“Ron was a strong presence in our department ever since he was brought back to Michigan following his appointment at NIST. He was a true scholar in his approach to diverse academic topics, from nuclear phenomena to covid, with an encyclopedic knowledge of anything to do with atomic and nuclear physics. While I was Chair of NERS, he would frequently volunteer to teach an extra 799 seminar course in topics ranging from the wooly mammoths to natural reactors. Even though these special seminar courses were often outside the purview of nuclear engineering, his courses were well-attended. The students even coined the name “Fleminars” for his courses. Ron went out of his way to be a resource to students and faculty and I recall with a smile the number of times he could bound into my office with an old paper or report and ask if I had ever considered whatever topic he was excited about. Ron was a special colleague and a good friend and I will miss him.”
Frederick J. Mayer:
I was saddened by hearing of Ron Fleming’s passing. He was a unique individual and I was pleased to be a friend for almost all my time in Ann Arbor from the ‘70s. I was an associate research scientist in the nuclear Engineering department for some number of years and was fortunate to interact with Ron on various issues including laser fusion (at KMS Fusion), particle detectors, and many others. I will miss Ron’s ability to quickly get to the essence of the relevant physics involved in an issue. Ron’s passing is a big loss for the larger technical community in Ann Arbor.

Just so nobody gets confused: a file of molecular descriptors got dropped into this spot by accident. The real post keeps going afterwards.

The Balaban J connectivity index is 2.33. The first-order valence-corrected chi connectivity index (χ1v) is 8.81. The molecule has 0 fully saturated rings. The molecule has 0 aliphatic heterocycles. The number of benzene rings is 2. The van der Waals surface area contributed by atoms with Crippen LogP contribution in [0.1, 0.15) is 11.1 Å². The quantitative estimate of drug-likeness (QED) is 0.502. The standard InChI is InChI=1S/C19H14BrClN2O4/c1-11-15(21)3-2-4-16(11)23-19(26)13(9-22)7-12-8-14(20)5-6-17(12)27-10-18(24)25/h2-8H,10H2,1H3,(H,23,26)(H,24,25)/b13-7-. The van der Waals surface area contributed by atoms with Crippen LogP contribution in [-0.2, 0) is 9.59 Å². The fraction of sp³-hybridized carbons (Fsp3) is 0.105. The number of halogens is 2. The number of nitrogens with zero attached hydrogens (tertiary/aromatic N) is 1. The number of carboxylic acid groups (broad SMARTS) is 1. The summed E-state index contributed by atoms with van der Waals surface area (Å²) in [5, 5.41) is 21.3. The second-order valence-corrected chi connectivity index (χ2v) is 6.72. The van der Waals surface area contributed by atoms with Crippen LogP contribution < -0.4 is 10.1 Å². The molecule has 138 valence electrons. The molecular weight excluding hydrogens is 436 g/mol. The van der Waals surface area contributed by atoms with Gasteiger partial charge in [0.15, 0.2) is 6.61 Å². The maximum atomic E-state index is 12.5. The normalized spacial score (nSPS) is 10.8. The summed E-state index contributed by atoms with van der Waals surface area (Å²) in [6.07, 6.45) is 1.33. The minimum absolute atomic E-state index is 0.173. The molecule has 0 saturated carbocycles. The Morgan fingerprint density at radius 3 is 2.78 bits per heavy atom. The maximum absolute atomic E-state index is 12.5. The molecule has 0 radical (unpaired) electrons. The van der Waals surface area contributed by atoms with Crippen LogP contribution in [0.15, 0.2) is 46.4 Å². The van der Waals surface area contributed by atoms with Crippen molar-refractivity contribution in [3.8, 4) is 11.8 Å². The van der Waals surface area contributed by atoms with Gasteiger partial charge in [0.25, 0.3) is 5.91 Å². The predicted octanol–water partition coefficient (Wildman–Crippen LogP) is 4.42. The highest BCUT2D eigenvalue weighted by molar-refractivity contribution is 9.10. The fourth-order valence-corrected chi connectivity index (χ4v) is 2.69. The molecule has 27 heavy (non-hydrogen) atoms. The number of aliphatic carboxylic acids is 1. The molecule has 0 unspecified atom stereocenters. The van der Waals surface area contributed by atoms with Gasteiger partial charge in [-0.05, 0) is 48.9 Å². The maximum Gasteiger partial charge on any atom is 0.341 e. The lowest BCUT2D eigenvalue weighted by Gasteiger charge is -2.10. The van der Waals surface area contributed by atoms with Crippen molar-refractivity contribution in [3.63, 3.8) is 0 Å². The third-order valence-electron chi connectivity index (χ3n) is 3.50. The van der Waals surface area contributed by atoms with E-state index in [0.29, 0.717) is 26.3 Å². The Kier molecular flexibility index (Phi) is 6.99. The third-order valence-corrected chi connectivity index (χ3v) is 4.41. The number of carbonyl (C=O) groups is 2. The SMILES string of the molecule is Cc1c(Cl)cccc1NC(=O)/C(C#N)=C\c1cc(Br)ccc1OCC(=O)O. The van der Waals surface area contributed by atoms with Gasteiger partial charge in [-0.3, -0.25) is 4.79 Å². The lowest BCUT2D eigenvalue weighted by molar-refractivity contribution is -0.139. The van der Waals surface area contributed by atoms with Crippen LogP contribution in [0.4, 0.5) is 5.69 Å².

Prof. Lumin Wang:
“I am deeply saddened by the news that Ron Fleming suddenly passed away. Ron has been a friend to me for nearly 24 years since I came to UM in the summer of 1997. Our offices are next door to each other so we met and talked very often. He was a very knowledgeable and kind person. I have learned a lot from him. I would go to him whenever I had a question on the decay chain of any radionuclide. He seemed to have all that memorized in his mind. Since 2011, he has helped me organize and teach the summer school on clean energy at Xiamen University of China for U-M COE and students from UK and China for eight summers and helped me host students from Xiamen University at U-M as well. He is very popular among our Chinese students. I posted the news of his passing on Chinese social media yesterday (Jun 7, 2021) and by today, more than 80 former Chinese students (both studied at NERS or Xiamen University) expressed their condolence. The following are some of the words from the students: